Chapter

/Subjunctive America: Thomas Pynchon's Mason & Dixon and Gabriel García Márquez's Love in the Time of Cholera

Adam Lifshey

in Specters of Conquest

Published by Fordham University Press

Published in print June 2010 | ISBN: 9780823232383
Published online September 2011 | e-ISBN: 9780823241187 | DOI: http://dx.doi.org/10.5422/fordham/9780823232383.003.0006

Series: American Literatures Initiative

/Subjunctive America: Thomas Pynchon's Mason & Dixon and Gabriel García Márquez's Love in the Time of Cholera

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Mason is an astronomer, Dixon a surveyor, and their paired scientific skills allow them to score with mathematical precision an eerily straight border that begins south of Philadelphia and scrolls forth westward. Like all parallels, the Mason-Dixon Line is written in invisible ink, but that hardly undercuts its powers and presence. Thousands of trees disappear in its path, thousands of indigenous people, too. The mapping project, a triumph of the Age of Reason, is therefore imbued with an ongoing production of the spectral. Pynchon's Mason & Dixon, though written five centuries after Columbus's diary, shares with that text a profound preoccupation with an America created by absent presences.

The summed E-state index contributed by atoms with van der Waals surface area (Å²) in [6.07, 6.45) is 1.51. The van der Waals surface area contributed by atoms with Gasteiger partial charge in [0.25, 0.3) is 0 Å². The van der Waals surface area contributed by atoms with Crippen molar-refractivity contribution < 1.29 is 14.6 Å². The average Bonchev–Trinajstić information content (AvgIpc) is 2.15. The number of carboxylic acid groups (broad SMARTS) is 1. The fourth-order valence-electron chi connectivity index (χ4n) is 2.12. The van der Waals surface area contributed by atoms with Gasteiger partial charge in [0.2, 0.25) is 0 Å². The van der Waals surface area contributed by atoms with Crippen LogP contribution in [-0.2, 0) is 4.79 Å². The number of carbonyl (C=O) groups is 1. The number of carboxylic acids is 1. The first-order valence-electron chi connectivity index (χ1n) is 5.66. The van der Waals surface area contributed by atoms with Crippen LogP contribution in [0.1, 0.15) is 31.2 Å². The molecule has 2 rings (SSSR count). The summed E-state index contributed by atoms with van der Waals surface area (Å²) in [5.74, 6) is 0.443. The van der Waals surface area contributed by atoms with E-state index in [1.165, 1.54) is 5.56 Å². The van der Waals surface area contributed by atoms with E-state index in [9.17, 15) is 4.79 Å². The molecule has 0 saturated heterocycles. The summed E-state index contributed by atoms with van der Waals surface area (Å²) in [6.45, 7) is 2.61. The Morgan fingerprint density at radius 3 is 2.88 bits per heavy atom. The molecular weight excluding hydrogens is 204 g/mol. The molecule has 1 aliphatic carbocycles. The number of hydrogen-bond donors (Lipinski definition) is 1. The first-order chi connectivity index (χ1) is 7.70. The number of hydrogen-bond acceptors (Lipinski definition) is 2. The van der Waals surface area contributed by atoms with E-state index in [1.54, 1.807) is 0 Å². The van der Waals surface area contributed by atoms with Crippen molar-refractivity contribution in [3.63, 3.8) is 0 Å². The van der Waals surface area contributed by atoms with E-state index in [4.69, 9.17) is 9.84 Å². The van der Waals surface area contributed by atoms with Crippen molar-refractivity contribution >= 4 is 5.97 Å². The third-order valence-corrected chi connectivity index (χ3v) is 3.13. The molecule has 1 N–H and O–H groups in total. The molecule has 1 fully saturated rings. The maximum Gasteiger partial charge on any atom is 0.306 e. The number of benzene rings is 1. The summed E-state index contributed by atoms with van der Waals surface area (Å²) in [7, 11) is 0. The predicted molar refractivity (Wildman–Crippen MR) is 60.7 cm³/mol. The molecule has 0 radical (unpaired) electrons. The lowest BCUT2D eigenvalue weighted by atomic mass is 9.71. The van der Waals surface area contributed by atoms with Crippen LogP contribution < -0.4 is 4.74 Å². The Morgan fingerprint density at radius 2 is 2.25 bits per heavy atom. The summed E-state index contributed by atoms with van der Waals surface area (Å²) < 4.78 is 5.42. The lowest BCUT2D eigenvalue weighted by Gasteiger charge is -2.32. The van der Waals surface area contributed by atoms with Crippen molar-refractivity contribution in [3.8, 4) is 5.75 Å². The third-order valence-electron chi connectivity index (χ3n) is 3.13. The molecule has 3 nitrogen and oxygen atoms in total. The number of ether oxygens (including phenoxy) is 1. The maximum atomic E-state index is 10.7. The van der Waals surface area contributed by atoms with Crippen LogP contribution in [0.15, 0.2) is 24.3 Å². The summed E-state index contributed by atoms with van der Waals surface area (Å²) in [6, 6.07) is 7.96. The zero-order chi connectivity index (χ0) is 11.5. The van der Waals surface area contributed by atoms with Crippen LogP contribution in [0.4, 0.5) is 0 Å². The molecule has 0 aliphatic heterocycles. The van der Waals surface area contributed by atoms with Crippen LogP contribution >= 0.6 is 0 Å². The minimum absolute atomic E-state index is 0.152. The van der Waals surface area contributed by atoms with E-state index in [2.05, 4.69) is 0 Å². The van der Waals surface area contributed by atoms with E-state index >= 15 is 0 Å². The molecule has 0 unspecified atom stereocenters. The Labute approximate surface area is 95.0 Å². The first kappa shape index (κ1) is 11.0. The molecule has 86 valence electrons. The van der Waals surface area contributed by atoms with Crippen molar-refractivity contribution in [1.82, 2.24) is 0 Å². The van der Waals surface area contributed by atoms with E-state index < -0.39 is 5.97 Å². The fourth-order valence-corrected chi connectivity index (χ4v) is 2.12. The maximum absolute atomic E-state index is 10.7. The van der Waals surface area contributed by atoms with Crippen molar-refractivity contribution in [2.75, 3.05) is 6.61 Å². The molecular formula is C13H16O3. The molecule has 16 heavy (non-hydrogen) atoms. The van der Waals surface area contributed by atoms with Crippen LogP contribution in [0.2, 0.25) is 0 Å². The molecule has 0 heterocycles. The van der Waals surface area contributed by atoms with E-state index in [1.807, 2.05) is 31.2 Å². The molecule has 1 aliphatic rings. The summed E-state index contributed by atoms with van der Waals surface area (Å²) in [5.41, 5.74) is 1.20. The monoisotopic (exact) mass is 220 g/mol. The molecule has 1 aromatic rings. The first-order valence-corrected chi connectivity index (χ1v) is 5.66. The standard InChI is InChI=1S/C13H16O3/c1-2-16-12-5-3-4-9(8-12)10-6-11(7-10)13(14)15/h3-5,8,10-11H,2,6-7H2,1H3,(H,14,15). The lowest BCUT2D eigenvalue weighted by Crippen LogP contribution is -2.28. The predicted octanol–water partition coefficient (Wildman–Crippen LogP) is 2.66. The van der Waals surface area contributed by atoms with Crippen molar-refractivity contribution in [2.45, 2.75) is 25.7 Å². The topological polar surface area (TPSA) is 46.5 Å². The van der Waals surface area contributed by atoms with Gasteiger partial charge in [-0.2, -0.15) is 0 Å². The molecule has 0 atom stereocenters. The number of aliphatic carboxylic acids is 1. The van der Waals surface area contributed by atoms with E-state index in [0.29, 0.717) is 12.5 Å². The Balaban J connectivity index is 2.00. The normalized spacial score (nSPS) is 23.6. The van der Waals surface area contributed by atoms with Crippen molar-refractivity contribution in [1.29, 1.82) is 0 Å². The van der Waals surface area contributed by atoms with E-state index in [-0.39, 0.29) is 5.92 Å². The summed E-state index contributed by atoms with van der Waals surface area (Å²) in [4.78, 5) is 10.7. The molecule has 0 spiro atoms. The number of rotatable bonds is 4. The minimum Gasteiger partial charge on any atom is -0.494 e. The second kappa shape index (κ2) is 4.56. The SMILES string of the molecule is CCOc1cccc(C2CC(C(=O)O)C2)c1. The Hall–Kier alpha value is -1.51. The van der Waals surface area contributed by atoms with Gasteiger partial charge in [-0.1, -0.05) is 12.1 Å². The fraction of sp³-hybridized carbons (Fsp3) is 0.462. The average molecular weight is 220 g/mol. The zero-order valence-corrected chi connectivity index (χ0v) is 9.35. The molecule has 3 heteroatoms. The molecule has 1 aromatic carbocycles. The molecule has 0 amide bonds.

Keywords: Mason & Dixon; Thomas Pynchon; America; Gabriel García Márquez; Mason-Dixon line

Chapter.  9044 words. 

Subjects: Literary Studies (1500 to 1800)

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